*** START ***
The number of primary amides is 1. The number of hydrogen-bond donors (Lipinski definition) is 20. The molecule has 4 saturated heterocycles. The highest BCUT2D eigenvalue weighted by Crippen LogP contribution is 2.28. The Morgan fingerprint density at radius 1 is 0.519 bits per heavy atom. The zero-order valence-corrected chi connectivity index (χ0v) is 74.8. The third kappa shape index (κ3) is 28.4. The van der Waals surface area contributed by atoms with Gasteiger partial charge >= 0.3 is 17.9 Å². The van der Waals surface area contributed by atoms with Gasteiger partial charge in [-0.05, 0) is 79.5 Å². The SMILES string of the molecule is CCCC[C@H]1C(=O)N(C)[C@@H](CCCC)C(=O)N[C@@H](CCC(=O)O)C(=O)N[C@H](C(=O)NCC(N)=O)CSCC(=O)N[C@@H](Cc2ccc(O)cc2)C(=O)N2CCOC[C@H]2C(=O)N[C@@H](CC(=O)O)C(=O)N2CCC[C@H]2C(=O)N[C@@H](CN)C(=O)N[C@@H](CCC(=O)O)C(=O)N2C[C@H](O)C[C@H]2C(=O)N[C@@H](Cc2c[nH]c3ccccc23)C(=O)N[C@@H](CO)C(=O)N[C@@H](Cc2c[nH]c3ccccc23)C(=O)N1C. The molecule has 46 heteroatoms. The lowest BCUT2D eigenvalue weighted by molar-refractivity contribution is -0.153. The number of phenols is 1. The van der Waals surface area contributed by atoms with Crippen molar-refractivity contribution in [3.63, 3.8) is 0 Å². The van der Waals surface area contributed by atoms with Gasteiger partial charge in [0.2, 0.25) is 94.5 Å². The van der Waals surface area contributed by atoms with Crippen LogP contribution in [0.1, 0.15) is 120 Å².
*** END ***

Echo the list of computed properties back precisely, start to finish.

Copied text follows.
The number of primary amides is 1. The number of hydrogen-bond donors (Lipinski definition) is 20. The molecule has 4 saturated heterocycles. The highest BCUT2D eigenvalue weighted by Crippen LogP contribution is 2.28. The Morgan fingerprint density at radius 1 is 0.519 bits per heavy atom. The zero-order valence-corrected chi connectivity index (χ0v) is 74.8. The third kappa shape index (κ3) is 28.4. The van der Waals surface area contributed by atoms with Gasteiger partial charge >= 0.3 is 17.9 Å². The van der Waals surface area contributed by atoms with Gasteiger partial charge in [-0.05, 0) is 79.5 Å². The SMILES string of the molecule is CCCC[C@H]1C(=O)N(C)[C@@H](CCCC)C(=O)N[C@@H](CCC(=O)O)C(=O)N[C@H](C(=O)NCC(N)=O)CSCC(=O)N[C@@H](Cc2ccc(O)cc2)C(=O)N2CCOC[C@H]2C(=O)N[C@@H](CC(=O)O)C(=O)N2CCC[C@H]2C(=O)N[C@@H](CN)C(=O)N[C@@H](CCC(=O)O)C(=O)N2C[C@H](O)C[C@H]2C(=O)N[C@@H](Cc2c[nH]c3ccccc23)C(=O)N[C@@H](CO)C(=O)N[C@@H](Cc2c[nH]c3ccccc23)C(=O)N1C. The molecule has 46 heteroatoms. The lowest BCUT2D eigenvalue weighted by molar-refractivity contribution is -0.153. The number of phenols is 1. The van der Waals surface area contributed by atoms with Crippen molar-refractivity contribution in [3.63, 3.8) is 0 Å². The van der Waals surface area contributed by atoms with Gasteiger partial charge in [0.2, 0.25) is 94.5 Å². The van der Waals surface area contributed by atoms with Crippen LogP contribution in [0.1, 0.15) is 120 Å².